In a major knockback for the Chief Minister, the States have voted to proceed with the £38million social housing development at Ann Court after a tense and lengthy debate described as a clash of “hearts versus heads.”
The Treasury Minister - who voted against the Chief Minister - has been given the go-ahead to release funding ear-marked for the Ann Court project which will provide 165 units of social housing, marking Chief Minister Senator John Le Fondré’s first major defeat in the Chamber since he was appointed.
It was a proposition brought by Deputy Steve Luce prompting an extensive and much-divided three hour discussion as States Members clashed over what the site should be used for – social housing or States’ offices.
The issue almost split the Chamber down the middle, with 26 members voting to adopt the Deputy’s proposition and 20 opposing it – there were no abstentions.
Progress on the fully-approved housing development suffered a significant setback when when the Chief Minister formally hit the brakes just days before the building contract was due to be signed.
Late last year, Senator Le Fondré formally told Treasury Minister not to release the £38million loan to Andium as he wanted to conduct a review over whether the site would be better suited for a States HQ.
Pictured: Housing Minister, Senator Sam Mézec, who was one of the ministers voting against the Chief Minister.
Amongst those speaking in support of the proposition were the Housing Minister Senator Sam Mézec, Minister for Treasury and Resources Deputy Susie Pinel, Senator Steve Pallet and Deputies Rob Ward and Montfort Tadier.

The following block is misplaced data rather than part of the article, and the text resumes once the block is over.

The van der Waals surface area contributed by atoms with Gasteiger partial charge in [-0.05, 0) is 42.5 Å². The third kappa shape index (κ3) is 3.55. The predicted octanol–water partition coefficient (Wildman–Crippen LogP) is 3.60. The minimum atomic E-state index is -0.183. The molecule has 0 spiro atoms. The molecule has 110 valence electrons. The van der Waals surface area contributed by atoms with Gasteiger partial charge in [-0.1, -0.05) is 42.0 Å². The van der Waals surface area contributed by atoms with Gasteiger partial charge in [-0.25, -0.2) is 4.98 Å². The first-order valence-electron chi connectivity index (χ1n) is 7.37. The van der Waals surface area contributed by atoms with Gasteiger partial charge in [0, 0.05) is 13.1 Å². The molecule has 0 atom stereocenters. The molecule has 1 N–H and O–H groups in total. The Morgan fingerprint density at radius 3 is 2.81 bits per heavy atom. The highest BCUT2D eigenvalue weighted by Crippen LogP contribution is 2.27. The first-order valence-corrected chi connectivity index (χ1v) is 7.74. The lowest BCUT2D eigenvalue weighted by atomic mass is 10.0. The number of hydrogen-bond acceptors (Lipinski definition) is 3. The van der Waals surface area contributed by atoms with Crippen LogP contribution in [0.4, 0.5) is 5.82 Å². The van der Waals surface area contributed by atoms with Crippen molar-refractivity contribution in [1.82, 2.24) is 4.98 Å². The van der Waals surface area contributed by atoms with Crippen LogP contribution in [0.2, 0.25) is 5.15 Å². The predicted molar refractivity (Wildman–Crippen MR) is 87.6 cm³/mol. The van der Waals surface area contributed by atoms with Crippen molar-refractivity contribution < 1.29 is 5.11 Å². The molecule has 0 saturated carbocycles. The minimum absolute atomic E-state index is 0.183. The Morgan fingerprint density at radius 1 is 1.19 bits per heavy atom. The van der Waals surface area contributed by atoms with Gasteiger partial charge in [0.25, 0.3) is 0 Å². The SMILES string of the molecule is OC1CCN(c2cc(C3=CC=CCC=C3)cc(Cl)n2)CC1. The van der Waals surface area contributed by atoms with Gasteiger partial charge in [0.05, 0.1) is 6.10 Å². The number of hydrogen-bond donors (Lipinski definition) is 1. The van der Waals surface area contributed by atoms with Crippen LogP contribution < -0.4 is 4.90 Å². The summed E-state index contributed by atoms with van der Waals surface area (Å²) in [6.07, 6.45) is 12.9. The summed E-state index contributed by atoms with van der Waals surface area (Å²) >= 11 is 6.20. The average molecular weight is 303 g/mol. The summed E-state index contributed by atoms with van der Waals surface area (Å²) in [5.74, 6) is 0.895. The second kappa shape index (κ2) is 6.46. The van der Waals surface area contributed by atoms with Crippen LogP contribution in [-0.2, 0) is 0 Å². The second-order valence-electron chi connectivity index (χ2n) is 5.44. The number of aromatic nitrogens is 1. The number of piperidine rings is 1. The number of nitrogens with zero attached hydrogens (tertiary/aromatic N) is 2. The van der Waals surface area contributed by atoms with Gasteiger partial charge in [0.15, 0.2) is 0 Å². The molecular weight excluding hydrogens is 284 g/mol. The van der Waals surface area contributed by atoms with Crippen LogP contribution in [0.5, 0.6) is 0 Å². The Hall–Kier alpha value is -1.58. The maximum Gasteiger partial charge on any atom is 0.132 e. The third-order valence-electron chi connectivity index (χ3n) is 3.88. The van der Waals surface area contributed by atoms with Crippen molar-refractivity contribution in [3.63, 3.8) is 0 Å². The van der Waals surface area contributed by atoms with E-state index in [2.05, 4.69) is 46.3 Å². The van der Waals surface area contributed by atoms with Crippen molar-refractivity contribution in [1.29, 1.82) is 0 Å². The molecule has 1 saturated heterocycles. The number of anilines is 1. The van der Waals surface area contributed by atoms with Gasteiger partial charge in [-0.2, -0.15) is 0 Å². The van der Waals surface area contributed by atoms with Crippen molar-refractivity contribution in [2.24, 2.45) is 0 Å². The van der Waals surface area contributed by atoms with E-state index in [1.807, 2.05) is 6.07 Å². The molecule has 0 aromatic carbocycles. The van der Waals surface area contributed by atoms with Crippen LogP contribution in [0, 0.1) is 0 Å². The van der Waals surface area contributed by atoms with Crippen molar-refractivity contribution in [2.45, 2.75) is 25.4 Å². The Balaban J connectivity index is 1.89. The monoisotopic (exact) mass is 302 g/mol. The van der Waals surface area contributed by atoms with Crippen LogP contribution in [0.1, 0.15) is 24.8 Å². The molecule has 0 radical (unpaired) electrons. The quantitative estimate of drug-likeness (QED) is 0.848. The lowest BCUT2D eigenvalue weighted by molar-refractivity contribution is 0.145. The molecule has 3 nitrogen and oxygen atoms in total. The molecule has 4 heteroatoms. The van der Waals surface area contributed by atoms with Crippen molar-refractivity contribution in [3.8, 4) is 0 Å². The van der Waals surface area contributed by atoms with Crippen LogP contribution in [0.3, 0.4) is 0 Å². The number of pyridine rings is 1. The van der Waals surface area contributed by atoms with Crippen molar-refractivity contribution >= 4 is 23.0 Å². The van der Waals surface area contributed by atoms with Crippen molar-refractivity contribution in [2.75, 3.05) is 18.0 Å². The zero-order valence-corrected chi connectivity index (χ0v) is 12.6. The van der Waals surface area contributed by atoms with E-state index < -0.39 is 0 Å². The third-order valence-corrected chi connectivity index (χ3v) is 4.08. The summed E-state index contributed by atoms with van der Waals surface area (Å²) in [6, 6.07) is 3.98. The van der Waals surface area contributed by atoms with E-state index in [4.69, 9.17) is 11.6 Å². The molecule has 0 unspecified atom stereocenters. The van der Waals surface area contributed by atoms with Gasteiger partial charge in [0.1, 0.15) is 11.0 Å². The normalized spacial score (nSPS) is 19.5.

The Treasury Minister was the first to speak in the debate expressing her support for the proposition. Addressing the Assembly, Deputy Pinel said: “We desperately need the housing. All requirements to proceed with Andium to commence this development have been met with completion by 2021. I just need to be given permission to sign the bond.”
Echoing the sentiment of Deputy Luce’s proposition, Deputy Tadier said: “This can really be a debate about helping the public or it can be another one of those debates about us and where we put our staff in St. Helier when we’re already adequately housed… There are many people in this island who are not adequately housed who are sleeping on sofas.”
Joining the Chief Minister speaking in opposition to the proposition was Senator Sarah Ferguson, Constable Chris Taylor and Deputies Russell Labey and Gregory Guida.
Predominantly, these Members argued that should the social housing development proceed, it would scupper plans to regenerate that area of town and that a mixed development of States offices and a public car park would bring more spending power and footfall to the Ann Court vicinity.
Ahead of the vote, the Chief Minister described the issue as a “heart versus heads decision” and spoke passionately about developing Ann Court not for the short-term need, but for the long-term projections. He said: “…the issue we have on all of this [is] it’s not about the here and the now necessarily, we can manage that, it’s actually about the future supply. Where do you deal with this next supply that’s coming down, that’s forecast over 2020-2030?"
Pictured: Deputy Russell Labey who described the Ann Court housing plan as "yesterday's idea"
During the debate, Deputy Russell Labey aligned himself with the Chief Minister, urging Members to give Senator Le Fondré the “extra three months” to conduct the review.
Deputy Labey insisted: “This isn’t a black and white issue. Housing isn’t a black and white issue… This is yesterday’s idea… We are creating a vacuum. This is not good for the North of town.”
The #StatesAssembly has ADOPTED Deputy Steve Luce's request for the Minister for Treasury & Resources @susie_pinel to lend @Andiumhomes money to develop the #AnnCourt site into 165 new homes, 4 retail units & shopper parking for 137 cars. RESULT: 26 FOR vs 20 AGAINST— States Assembly (@StatesAssembly) January 29, 2019
By the end of the debate, however, the majority of Members were in favour of Deputy Luce’s proposition and the funding for the Ann Court housing development will now be released by the Treasury Minister so that construction on the site can commence.
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